What the Brain Says About Acceptance to Interracial Marriage
Since the Loving v. Virginia (1967) case, our attitudes towards interracial marriage have greatly improved. In 1958, only 4% of Americans accepted marriages between people of color and whites. Today, the percentage is higher. According to polls, 87% of Americans accept interracial marriage.
Question is: Are these polls a reflection of what Americans truly feel? And if so, why are there numerous incidents of hate crimes against interracial couples? Barely a month ago, a man stabbed an interracial couple for kissing in public. Landlords evict their tenants when they realize they are interracial. So are we lying when polling? Or is the subconscious still struggling with the acceptance of interracial couples?
To test this, Allison Skinner, Psychology Researcher at the University of Washington and her colleague Caitlin Hudac came up with a number of studies to determine how people really feel about interracial relationships and whether people have an underlying bias against interracial couples.
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Investigating the insula
Much as our attitudes have supposedly changed, people's stomachs still churn at the sight of interracial couples, both in real life and even on adverts. Skinner and Hudac asked a sample of white college students to gauge their disgust or acceptance for interracial couples. And as the polls, they claimed to be largely accepting.
When it comes to sensitive matters like race, gender, sexual orientation, self-reporting normally yields false results because people are either unaware of their biases or they just lie about how they truly feel. So the psychologists conducted a second study using an electroencephalogram (EEG) to measure electrical activity in the brain. They then showed the sample 100 pictures of black-white couples and 100 of same-race couples and observed activity in the part the brain called insula - the part activated when someone felt disgust.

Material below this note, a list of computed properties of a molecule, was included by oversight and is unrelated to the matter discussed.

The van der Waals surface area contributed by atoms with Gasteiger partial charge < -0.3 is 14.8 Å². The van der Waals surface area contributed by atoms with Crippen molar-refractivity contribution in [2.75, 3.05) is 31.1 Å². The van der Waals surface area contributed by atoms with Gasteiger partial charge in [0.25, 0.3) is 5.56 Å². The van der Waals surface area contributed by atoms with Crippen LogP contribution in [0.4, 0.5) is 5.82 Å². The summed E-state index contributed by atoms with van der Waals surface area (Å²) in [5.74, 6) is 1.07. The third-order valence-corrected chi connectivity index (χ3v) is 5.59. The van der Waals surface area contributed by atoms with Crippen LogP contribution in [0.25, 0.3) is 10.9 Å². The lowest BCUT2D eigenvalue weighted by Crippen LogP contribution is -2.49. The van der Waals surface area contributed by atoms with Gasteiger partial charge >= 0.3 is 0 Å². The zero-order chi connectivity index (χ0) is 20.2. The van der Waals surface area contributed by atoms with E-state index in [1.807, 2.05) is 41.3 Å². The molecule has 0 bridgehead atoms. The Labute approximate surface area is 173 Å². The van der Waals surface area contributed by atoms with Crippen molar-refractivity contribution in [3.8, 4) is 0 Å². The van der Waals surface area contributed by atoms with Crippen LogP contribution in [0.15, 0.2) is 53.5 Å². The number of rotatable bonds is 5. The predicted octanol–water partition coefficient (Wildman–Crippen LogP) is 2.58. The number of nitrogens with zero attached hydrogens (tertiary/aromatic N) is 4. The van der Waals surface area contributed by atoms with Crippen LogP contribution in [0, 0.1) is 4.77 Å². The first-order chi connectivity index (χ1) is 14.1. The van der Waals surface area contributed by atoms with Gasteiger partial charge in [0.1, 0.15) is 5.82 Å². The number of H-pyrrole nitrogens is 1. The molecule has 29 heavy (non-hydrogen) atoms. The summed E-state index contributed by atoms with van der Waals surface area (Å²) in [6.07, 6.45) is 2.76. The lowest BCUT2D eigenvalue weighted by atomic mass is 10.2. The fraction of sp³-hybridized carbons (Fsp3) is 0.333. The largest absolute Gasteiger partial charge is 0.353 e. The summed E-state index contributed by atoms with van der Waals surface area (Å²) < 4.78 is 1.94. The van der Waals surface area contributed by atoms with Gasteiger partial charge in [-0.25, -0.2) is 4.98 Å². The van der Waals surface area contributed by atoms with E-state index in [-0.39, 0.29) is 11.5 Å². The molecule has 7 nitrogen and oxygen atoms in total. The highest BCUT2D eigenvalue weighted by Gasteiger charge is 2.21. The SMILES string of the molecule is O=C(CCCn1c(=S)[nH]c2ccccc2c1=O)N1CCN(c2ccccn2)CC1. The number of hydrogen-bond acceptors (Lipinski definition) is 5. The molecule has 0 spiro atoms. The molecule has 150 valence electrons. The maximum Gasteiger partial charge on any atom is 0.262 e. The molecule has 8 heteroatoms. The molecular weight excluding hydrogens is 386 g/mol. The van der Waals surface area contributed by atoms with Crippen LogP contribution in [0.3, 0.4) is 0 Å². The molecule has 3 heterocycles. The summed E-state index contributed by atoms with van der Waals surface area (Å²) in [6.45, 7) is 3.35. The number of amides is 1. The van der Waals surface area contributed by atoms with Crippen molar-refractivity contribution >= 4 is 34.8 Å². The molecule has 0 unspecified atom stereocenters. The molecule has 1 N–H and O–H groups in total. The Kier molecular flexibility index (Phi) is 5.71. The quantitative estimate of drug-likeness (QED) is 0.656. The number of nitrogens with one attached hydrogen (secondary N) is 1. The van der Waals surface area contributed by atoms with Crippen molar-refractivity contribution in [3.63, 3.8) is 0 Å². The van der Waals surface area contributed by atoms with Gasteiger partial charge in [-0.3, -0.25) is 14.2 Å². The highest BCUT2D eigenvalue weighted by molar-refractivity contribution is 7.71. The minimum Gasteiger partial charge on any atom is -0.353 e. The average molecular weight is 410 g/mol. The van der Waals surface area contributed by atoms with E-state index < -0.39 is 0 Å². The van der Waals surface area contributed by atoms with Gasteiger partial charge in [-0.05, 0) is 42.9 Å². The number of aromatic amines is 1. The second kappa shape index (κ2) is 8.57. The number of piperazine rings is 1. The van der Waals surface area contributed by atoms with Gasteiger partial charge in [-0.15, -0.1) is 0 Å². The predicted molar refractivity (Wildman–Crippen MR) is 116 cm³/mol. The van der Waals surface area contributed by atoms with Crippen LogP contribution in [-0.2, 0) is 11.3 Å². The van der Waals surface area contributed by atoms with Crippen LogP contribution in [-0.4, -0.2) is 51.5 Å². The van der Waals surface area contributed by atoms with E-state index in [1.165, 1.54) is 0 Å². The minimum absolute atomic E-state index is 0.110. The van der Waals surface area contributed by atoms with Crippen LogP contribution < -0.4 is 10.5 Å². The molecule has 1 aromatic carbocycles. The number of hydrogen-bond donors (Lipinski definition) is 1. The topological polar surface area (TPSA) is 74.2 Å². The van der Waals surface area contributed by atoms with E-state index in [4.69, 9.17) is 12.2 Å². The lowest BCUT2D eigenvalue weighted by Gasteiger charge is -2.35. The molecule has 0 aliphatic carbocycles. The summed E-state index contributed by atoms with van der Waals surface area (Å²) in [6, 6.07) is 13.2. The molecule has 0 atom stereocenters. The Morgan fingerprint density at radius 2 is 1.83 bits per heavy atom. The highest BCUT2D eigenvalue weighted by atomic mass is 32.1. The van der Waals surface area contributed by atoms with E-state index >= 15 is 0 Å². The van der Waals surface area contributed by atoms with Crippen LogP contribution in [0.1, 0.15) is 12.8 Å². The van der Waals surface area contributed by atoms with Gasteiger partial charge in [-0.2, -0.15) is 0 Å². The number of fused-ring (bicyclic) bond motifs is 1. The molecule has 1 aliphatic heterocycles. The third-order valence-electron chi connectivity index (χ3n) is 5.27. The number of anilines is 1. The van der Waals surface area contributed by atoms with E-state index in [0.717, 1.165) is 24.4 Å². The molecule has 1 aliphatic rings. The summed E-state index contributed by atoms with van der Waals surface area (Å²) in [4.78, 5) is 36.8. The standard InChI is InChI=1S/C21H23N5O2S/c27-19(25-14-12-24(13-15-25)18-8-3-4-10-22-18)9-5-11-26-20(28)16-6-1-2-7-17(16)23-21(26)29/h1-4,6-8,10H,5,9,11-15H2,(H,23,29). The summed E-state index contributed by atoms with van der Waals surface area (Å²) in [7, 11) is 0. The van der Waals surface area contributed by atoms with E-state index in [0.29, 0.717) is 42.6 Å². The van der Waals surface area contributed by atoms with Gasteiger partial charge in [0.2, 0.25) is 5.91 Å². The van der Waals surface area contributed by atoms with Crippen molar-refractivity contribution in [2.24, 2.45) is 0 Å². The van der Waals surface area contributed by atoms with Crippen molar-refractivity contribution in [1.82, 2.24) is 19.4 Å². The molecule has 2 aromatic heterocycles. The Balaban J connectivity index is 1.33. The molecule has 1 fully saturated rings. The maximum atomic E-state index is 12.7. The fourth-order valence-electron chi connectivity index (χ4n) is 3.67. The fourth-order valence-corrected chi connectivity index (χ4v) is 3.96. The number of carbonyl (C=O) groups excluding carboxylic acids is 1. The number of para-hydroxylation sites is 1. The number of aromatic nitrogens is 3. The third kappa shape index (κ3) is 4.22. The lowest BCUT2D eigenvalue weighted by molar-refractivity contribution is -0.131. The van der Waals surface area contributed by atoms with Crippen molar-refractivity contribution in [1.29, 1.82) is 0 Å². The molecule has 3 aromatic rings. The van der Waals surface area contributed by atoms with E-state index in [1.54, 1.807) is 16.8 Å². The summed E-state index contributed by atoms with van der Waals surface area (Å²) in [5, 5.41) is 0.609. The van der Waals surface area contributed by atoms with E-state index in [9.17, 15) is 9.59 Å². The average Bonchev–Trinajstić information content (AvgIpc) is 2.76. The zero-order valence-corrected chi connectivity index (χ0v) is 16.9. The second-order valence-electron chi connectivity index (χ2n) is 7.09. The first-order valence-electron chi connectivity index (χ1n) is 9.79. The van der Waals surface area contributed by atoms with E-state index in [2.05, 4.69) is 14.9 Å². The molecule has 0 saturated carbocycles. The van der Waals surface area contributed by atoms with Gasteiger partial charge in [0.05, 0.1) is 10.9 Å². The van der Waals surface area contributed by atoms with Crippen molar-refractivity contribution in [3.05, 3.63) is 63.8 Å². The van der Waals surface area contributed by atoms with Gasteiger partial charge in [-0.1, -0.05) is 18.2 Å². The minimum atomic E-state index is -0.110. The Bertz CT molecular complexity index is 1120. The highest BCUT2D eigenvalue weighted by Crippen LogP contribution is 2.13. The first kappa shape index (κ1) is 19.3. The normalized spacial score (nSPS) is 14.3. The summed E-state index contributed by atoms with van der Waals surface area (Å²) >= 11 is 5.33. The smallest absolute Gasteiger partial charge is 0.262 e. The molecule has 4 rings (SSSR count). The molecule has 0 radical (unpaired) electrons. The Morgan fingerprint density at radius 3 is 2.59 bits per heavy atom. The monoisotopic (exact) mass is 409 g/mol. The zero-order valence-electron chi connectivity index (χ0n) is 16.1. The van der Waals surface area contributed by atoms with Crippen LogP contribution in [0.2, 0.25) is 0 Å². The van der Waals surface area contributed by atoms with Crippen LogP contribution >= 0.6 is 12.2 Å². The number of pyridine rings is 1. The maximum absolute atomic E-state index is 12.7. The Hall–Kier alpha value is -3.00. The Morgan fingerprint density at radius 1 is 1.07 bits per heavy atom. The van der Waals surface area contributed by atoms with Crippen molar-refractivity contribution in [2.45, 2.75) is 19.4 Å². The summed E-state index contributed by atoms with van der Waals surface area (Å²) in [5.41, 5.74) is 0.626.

Results of the studies.
For most participants, the insula lit up when they viewed pictures of interracial couples as opposed to the same race pictures. Which means the self-reported polls gave false impression of how people feel.
Ramifications of feeling disgusted by interracial couples.
The feeling of disgust normally leads to dehumanization. Since the polls don't tell the whole story, much as we may not want to admit it, most people still harbor deep set biases against interracial marriage. So when someone is disgusted by interracial couples naturally they would dehumanize them. And this dehumanization could be the reason that even after reporting acceptance, we still find incidents of crimes against interracial couples.
Being disgusted by interracial couples isn't natural. We are not born biased. As Skinner puts it, "the existence of these biases is evidence of deeply ingrained societal attitudes about race in our culture – and there is a new and growing field of research on methods to reduce these biases... And at its most extreme, dehumanization can lead to acts of violence and cruelty – like the stabbing from earlier this summer."
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